Functionally, the suppressor didn’t meaningfully change anything about the operation of either firearm on which I used it. All suppressors increase back pressure and fouling, and the Aviator 2 was certainly no exception in that respect.

My guns were visibly dirtier for having used the can. However, after a few hundred rounds, neither firearm had been sufficiently fouled to compromise its reliability.

Performance

The Aviator 2 offers outstanding noise reduction. While some may view the length of the Aviator 2 as excessive, that length undoubtedly is a big part of the can’s effectiveness. Holding other dimensions constant, more length equals more volume, which means more room for baffles and more space into which the propellant gases can expand. The Aviator 2 is listed with an impressive decibel reduction of 41dB.

With subsonic ammo (and most .22 ammo will be subsonic when coming out of a relatively short-barreled pistol like my M&P Compact), I perceived the ring of my steel target to be louder than the shot itself. The shot was reduced to merely a soft “pop,” far below the threshold of hearing damage. It reminded me of shooting a pellet gun. You can see and hear me fire a few shots here.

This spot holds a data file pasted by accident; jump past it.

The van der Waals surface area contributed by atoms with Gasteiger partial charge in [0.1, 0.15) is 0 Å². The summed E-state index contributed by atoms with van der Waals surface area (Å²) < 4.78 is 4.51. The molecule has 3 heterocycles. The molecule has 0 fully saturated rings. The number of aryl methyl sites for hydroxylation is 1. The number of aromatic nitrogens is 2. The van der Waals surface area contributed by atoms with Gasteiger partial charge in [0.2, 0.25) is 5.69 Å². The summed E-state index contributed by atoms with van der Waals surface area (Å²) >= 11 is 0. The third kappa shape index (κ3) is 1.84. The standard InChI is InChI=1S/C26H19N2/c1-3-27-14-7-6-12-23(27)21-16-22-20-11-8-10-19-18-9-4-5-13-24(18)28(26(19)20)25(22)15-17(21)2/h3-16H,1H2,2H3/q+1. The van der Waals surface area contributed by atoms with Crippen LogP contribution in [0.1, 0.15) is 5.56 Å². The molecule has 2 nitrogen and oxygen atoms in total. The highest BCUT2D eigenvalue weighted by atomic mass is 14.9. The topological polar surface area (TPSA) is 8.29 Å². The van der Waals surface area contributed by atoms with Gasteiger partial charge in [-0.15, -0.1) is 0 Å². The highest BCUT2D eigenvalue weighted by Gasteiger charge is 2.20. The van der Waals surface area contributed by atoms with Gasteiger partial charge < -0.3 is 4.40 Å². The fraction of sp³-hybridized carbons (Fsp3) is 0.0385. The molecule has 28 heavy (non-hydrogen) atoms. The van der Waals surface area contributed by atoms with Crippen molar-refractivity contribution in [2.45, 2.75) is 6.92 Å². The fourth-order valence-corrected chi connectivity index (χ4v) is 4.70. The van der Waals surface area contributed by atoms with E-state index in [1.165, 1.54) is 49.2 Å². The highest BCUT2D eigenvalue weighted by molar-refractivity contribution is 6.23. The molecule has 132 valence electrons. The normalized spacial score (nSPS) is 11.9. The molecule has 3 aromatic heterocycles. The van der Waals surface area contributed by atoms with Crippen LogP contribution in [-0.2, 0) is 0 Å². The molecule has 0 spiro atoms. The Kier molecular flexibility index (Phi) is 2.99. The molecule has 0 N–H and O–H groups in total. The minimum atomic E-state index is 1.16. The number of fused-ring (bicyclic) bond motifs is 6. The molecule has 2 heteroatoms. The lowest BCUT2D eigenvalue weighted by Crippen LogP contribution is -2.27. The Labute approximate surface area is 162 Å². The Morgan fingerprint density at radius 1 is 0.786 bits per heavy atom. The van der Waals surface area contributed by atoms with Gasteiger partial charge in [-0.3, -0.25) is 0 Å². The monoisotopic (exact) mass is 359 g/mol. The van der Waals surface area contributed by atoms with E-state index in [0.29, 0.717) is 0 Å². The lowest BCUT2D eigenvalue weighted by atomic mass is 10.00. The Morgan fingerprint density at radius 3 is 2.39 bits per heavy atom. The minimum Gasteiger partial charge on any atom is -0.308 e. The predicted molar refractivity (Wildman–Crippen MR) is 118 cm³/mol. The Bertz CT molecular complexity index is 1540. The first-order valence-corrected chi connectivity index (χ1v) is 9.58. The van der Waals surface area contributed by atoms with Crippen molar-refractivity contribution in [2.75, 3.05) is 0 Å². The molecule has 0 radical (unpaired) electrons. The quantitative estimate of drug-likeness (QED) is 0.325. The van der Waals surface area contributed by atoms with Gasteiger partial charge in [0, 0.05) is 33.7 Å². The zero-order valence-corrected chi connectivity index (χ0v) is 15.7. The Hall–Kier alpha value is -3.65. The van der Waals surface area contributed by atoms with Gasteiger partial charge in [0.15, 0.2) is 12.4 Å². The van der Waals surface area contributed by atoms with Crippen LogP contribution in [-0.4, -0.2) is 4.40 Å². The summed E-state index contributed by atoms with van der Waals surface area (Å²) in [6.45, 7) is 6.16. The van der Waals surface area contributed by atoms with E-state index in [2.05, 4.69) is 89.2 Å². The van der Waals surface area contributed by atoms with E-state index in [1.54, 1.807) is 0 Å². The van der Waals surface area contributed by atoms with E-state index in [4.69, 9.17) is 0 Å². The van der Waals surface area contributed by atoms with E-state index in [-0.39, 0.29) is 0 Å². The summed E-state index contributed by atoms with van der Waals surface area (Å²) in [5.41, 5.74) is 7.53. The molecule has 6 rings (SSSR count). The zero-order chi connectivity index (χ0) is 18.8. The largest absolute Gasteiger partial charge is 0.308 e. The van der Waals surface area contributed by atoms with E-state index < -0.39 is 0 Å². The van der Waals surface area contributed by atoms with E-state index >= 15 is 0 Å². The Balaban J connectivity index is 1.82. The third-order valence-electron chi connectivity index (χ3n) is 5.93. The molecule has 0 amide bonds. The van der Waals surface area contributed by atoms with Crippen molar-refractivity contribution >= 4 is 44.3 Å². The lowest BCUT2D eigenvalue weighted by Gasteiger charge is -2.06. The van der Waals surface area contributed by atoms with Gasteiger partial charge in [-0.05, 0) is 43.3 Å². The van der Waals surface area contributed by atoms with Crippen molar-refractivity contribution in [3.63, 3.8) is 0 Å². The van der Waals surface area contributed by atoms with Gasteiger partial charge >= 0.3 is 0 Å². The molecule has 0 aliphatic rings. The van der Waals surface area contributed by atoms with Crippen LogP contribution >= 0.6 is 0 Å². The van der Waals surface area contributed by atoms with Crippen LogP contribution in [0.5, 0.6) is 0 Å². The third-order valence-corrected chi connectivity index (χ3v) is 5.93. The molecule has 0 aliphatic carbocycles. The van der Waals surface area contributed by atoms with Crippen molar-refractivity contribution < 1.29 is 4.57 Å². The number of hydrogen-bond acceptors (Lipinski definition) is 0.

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Purchasers of silencers are often cautioned against expecting too much sound reduction. Pedants sometimes insist that these devices are “suppressors, not silencers, because they don’t truly silence guns — they merely suppress them.” There’s some truth to that — a suppressed 5.56mm AR-platform rifle, with typical NATO ammo, will still be loud enough to necessitate hearing protection.

But that point can be overstated. A .22 caliber firearm, with subsonic ammunition, equipped with an Aviator 2, is very quiet. You won’t be disappointed with the sound reduction performance, even if your expectations are very high.

A final note on performance: any point of impact shift was trivial, and shot-to-shot consistency was excellent. With the suppressor equipped on my T/CR22, I was able to shoot single-hole groups at 25 yards.

Disassembly and Cleaning

Rimfire .22 cans needs to be cleaned periodically — aside from the process of acquiring a suppressor in the first place, this must be the most unpleasant part of owning one. AAC recommends cleaning the Aviator 2 after every 500 rounds (or every 1,000 rounds, if you invest in a special sold-separately disassembly tool).